Czechs celebrate ‘Čarodějnice’ – an annual witch-burning festival
April 30 is ‘Čarodějnice’ in the Czech Republic, the day that winter is ceremonially brought to an end. How? By the burning of rag and straw witches on bonfires around the country. The festival offers Czechs the chance to eat, drink and be merry around a roaring fire, and for some, there’s even the chance to dress up.
A lot of those present were dressed as witches and ghouls. I asked organizer Monika Babišová if Čarodějnice was something like Halloween back in Britain:
People cooking sausages over an open fire, and washing them down, age depending, with fizzy drinks or beer.
There was an impressive turn-out at Wednesday’s witch-burning fest, but organizer Monika Babišová insists that Čarodějnice is a tradition that’s disappearing fast:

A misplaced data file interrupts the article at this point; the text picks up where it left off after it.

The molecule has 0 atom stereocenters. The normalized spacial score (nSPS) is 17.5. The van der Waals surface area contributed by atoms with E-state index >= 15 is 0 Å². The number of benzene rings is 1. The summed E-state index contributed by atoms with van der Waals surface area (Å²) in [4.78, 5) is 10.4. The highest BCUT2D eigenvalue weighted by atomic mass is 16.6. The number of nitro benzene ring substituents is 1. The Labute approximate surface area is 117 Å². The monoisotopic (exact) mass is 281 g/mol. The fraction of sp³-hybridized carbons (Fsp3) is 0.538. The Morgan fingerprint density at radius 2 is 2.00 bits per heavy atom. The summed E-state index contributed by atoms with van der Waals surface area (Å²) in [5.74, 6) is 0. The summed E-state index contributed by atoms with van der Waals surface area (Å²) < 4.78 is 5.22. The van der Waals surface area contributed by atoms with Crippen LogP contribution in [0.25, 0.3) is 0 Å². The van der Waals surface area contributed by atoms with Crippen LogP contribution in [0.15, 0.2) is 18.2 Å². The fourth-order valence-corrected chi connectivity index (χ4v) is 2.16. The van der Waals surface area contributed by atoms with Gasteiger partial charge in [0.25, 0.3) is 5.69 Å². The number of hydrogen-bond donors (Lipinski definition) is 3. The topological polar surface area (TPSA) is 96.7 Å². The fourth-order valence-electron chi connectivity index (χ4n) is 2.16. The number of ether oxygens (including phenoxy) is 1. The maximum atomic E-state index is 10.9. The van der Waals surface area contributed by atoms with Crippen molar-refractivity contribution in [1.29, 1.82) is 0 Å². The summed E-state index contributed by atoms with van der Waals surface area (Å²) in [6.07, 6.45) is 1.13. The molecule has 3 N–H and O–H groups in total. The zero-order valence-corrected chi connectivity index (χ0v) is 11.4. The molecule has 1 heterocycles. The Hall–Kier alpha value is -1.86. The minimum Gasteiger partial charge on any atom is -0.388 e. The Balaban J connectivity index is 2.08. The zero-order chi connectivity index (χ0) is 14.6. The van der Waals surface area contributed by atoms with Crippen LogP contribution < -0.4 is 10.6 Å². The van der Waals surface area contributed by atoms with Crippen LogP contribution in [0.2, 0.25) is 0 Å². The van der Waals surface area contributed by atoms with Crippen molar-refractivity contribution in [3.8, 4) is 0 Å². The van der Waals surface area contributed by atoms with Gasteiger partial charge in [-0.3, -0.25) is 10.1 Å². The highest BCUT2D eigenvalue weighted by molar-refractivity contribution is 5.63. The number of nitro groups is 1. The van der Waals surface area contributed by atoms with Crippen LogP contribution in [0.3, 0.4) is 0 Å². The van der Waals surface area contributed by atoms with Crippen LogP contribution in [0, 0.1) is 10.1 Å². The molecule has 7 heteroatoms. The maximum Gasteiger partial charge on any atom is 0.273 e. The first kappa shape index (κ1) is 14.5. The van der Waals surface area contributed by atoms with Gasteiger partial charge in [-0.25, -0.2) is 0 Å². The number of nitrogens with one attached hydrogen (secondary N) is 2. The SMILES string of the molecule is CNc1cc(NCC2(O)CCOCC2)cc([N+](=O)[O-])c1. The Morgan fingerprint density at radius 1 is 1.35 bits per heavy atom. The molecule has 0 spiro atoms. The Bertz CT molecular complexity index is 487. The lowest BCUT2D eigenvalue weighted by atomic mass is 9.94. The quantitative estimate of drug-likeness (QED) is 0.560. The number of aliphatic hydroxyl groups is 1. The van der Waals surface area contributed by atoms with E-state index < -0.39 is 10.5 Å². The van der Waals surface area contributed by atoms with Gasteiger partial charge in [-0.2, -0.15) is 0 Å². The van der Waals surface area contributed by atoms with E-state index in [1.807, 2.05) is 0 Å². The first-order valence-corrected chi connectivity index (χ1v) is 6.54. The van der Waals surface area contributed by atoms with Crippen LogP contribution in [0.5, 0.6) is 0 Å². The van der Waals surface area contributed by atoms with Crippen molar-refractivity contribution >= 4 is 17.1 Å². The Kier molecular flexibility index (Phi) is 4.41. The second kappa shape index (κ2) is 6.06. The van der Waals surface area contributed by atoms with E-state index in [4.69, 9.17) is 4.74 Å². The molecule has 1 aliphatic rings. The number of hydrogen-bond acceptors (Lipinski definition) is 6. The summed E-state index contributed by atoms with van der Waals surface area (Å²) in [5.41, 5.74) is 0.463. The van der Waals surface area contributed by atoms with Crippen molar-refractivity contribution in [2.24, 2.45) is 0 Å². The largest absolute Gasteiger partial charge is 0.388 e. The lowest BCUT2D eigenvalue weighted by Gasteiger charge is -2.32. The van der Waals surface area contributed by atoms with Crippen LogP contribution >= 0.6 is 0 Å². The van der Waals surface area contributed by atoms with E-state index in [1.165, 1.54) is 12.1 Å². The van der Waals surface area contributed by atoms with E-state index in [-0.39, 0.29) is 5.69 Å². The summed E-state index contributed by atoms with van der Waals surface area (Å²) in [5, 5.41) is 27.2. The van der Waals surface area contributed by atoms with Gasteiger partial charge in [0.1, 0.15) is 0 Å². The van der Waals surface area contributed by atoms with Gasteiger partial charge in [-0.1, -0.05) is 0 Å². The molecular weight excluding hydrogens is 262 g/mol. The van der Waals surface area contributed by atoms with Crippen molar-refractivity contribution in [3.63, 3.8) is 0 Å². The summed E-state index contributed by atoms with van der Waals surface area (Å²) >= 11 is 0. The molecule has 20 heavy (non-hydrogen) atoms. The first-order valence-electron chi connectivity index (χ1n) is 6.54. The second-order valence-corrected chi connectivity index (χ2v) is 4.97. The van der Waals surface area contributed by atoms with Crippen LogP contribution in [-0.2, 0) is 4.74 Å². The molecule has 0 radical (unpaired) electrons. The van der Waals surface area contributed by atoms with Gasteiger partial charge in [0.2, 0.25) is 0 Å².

“It is to make people into witches. We are trying to break the record for the highest number of witches gathered in one place. We need around 750 witches to break the record.”
And what qualifies you to be a witch, what do you have to do to be registered as a witch here?
“You need this stick, and this cape.”
I was maybe a little too old to take part in the record attempt, but enough of my younger counterparts did, and a new Czech record was set. Some 934 witches turned out at Ladronka in the end, which made for quite a devilish sight. With the festivities at Ladronka only forming one small fraction of the Čarodějnice celebrations taking place around the country, this age-old Czech tradition of witch-burning looks to be far from fizzling out.